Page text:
Thursday, October 4, 2012

A Look at Numbers of Patents Issued in 1858

While looking for some information on the two earlier posts I made about the Patent Office (pictured) not issuing patents to slaves, I ran across a list that showed the number of patents issued per state or territory in 1858. I think it would be more informative to have a list of patent applications per state, but a list of those actually issued can be productive too for comparative purposes.

There were 5,364 applications made in 1858, and of those, 3,668 were actually issued patents. The breakdown is as follows:

NY - 1,075
PA - 447
MA - 438
OH - 302
CT - 211
IL- 155
NJ - 126
MD - 82
IN - 82
VA - 61
ME - 58
MI - 54
DC - 52
NH - 51
RI - 48
MO - 46
VT - 42
LA - 34
IA - 33
MS - 31
KY - 30
AL - 24
CA - 23
NC - 22
GA - 21
TN - 19
SC - 12
TX - 10
DE - 8
FL - 8
WA Territory - 4
AR - 3
MN - 2
KS Territory - 1
US Navy - 2
US Army - 1

Just looking at the list is clearly obvious that most of the patents issued in 1858 were to inventors in Northern states. That is probably not all that surprising considering that most of the nation's industrial capacity was in those states.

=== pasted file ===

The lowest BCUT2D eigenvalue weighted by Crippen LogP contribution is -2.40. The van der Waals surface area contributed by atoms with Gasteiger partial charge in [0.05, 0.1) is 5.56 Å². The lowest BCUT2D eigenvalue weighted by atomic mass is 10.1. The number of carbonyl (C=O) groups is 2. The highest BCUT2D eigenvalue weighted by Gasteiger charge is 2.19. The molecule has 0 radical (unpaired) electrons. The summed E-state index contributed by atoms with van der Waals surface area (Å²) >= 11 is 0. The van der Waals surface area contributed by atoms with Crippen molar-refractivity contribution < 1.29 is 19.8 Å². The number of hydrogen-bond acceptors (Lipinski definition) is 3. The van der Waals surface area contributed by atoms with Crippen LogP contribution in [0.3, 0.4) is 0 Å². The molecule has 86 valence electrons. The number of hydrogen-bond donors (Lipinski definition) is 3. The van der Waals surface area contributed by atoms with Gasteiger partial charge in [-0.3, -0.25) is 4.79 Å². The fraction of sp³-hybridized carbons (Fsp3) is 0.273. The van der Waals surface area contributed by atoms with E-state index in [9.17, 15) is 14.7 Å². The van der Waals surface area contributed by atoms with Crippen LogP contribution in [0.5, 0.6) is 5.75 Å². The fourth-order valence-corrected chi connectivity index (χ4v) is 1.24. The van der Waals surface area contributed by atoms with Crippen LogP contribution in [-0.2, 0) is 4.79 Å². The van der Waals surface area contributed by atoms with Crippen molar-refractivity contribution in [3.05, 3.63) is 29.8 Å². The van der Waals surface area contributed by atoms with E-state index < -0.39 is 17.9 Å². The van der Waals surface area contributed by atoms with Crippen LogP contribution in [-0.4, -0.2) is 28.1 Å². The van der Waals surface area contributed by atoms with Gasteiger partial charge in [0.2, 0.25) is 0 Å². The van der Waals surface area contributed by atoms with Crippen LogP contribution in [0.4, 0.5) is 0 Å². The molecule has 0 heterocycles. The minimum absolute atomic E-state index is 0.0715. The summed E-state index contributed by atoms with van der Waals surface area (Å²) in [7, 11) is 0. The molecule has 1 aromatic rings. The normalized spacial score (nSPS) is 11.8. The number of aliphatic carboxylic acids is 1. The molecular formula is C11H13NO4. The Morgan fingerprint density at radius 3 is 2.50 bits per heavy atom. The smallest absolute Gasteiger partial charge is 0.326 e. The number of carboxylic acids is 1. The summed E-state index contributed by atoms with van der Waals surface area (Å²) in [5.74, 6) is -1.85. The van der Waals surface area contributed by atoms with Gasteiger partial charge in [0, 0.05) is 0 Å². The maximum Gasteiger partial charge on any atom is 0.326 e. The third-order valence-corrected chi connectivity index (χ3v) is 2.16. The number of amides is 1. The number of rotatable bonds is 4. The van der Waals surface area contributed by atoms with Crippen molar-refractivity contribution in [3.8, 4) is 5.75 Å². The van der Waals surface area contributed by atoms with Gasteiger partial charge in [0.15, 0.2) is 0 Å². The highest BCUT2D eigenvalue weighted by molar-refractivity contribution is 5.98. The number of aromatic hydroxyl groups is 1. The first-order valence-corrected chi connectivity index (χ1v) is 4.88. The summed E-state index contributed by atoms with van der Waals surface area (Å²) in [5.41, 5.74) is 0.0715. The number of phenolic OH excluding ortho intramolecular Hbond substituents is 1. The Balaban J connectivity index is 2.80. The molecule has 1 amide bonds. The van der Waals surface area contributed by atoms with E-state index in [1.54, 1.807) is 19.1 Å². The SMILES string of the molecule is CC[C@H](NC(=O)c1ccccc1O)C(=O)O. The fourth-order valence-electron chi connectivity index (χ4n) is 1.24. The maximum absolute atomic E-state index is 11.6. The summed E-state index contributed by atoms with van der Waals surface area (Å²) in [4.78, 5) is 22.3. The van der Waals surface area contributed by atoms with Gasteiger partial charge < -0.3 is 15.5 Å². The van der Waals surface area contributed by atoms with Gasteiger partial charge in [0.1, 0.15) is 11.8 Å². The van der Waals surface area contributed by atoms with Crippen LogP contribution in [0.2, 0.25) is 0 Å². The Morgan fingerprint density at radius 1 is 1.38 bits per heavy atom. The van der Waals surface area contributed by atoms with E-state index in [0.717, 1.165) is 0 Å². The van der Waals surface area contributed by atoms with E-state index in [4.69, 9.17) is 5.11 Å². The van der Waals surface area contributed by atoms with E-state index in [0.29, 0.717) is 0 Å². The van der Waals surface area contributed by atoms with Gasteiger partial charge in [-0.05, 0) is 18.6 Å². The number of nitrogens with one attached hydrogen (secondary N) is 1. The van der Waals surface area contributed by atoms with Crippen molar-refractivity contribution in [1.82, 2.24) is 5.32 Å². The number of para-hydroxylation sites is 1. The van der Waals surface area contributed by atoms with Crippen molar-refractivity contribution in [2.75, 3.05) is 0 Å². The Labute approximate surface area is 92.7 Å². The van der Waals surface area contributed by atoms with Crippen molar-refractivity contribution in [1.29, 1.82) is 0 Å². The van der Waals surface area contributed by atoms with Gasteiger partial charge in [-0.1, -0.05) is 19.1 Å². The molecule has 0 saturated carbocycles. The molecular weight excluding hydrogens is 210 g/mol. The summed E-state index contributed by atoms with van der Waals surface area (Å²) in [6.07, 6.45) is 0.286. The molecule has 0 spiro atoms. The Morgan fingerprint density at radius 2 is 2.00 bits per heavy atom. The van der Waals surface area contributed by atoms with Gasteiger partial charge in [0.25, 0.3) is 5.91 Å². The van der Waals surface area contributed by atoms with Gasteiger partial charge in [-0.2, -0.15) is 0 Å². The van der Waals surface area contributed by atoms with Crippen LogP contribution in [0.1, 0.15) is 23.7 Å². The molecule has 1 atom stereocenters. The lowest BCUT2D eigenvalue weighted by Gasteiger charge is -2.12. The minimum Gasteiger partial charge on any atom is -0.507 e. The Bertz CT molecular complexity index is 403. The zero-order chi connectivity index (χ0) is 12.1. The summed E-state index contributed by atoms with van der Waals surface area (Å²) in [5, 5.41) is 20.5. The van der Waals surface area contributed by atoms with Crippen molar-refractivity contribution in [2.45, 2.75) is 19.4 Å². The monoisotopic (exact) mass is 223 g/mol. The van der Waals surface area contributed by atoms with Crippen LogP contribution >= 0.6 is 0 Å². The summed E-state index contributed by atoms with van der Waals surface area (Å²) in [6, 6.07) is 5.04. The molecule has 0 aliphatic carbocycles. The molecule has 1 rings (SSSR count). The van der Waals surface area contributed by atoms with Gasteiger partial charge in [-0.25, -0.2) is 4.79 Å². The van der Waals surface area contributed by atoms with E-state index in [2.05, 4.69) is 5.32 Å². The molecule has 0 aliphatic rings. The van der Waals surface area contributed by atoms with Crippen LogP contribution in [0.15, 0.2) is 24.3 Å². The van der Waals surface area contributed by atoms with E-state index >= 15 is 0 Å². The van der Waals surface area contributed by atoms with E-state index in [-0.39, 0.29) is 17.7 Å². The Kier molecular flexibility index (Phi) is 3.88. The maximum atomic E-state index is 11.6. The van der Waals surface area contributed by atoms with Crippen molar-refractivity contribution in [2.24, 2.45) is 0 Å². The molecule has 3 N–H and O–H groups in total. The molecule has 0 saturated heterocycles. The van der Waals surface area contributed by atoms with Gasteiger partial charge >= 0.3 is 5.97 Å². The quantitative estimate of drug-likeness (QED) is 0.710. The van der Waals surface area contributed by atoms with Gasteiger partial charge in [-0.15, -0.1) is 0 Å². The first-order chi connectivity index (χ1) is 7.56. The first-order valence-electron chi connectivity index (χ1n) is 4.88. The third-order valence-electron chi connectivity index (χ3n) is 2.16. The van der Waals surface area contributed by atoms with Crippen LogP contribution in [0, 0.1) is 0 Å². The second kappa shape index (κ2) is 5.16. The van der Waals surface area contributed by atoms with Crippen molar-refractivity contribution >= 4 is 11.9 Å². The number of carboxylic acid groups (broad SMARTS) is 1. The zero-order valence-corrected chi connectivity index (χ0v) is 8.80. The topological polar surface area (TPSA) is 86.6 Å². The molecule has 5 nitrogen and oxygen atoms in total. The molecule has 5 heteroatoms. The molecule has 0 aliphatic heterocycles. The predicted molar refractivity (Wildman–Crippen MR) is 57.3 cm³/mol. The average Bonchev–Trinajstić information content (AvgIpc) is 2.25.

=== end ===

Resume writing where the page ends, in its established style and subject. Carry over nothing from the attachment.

Broken down per section it looks like this:
Free States = 88% of the total issued
Slave States & DC = 12% of the total issued

But, does industrial output equal inventiveness? I'm not sure, but I would probably argue that a free labor system encouraged inventiveness more than a slave labor system.

The same report that offered the state figure breakdown also indicated that the category that received the most number of  patents issued (1198) were for products associated with railroads. The North certainly had the greatest amount of mileage in railroads. The next most numerous category was agricultural implements and processes (561). Both the North and South in 1858 were overwhelmingly rural and depended on heavily on farming, so in my thinking, neither section would have had an advantage in that particular category.

What would be interesting would be to compare the free population percentages (since slaves couldn't receive patents) of both sections to the percentages of patents issued to the sections. Maybe I can do that with some research from the closest census (1860) in a future post.

Image courtesy of the Library of Congress

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